Why Privacy Matters
In democratic societies some things have long been considered sacrosanct. Such as the right to privacy. Not any more. It is violated on a routine and systematic basis. States scream: national security or terrorism to justify their expansion of surveillance. In terms of the sheer scope of spying the USA puts the old USSR to shame. Without privacy there is neither freedom nor democracy. There has to be a space where you can express your innermost thoughts, emotions and vulnerabilities. The cameras, microphones, and drones eliminate that possibility. Thanks to Edward Snowden and a handful of courageous journalists and filmmaker Laura Poitras we have learned much of how our fundamental rights are being undermined. In this Orwellian world, Big Brother is omnipotent and omniscient. Is this a tolerable situation? Are people going to rise up and reclaim their rights?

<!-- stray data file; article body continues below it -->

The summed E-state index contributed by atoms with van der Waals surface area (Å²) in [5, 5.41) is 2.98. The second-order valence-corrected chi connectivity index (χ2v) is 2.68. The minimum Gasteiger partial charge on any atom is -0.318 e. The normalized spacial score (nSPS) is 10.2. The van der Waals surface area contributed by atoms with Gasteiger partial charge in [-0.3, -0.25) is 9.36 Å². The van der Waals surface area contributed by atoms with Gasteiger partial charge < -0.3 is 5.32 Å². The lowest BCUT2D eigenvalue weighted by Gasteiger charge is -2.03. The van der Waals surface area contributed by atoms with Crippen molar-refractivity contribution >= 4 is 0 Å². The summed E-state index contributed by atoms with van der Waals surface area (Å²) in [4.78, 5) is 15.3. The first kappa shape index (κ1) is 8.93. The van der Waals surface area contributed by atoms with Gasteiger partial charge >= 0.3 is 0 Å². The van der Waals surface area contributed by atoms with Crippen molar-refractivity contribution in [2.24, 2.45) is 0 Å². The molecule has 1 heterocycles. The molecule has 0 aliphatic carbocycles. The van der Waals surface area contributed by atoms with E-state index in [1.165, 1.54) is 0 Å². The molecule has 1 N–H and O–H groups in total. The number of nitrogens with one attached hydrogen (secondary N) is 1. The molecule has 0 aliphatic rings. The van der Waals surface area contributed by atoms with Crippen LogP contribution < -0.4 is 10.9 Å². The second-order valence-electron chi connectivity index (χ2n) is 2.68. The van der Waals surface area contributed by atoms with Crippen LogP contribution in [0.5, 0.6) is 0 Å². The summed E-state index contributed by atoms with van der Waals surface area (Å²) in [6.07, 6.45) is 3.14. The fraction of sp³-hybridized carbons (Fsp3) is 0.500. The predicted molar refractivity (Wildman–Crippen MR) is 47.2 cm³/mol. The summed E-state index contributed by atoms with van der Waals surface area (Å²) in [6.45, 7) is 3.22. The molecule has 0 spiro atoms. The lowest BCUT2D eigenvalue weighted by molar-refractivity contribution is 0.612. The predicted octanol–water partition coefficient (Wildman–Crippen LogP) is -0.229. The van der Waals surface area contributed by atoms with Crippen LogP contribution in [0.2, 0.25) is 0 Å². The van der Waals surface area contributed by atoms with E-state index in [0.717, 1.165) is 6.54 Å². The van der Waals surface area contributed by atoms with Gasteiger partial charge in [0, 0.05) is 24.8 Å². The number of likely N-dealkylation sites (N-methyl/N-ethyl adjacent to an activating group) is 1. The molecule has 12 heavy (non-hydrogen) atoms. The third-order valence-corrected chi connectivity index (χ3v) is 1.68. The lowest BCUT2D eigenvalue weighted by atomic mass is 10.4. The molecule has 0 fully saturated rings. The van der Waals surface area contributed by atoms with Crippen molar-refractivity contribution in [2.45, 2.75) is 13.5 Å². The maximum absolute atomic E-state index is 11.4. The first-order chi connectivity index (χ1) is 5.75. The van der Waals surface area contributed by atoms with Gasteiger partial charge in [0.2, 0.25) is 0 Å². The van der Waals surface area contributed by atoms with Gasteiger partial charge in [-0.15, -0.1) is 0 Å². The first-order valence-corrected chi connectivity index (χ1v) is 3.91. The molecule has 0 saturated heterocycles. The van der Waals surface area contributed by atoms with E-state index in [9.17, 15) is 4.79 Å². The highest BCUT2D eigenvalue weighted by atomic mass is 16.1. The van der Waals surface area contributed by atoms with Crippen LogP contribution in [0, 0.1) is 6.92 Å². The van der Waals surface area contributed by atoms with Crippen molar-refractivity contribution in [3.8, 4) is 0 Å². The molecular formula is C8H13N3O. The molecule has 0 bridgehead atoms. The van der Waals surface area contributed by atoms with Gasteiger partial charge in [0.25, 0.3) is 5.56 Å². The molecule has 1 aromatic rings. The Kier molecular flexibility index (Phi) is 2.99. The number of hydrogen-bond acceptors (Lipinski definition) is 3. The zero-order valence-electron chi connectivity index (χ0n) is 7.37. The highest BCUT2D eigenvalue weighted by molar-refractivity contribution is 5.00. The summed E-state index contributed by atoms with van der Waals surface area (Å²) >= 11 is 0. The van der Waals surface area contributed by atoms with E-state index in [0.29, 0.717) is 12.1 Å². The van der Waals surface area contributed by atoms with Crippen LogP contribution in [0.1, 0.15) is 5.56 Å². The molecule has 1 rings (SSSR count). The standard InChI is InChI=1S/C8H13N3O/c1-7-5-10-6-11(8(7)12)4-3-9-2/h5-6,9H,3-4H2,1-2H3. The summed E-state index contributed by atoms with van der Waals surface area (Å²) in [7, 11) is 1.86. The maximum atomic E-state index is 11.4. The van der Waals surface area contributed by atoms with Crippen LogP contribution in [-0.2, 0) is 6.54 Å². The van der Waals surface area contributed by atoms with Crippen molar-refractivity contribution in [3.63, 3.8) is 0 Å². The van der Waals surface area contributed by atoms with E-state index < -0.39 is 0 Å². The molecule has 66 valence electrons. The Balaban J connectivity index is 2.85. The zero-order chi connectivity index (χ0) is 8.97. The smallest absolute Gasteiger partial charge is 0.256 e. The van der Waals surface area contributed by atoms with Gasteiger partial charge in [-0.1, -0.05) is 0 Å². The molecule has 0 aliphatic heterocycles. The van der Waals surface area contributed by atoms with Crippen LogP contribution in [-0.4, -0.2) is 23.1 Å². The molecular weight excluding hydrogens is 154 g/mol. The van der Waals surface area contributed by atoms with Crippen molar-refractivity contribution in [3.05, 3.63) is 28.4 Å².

Glenn Greenwald broke the story in The Guardian of Washington’s widespread electronic dragnet. His exclusive interview with NSA contractor turned whistleblower Edward Snowden was an international media sensation. He is the author of With Liberty and Justice for Some and No Place to Hide. He is the recipient of the Izzy Award from the Park Center for Independent Media for his “path breaking journalistic courage and persistence in confronting conventional wisdom, official deception, and controversial issues.” He also received an Online Journalism Award for Best Commentary for his coverage of Bradley Manning. He is co-founder of the watchdog media outlet The Intercept. He writes for Substack.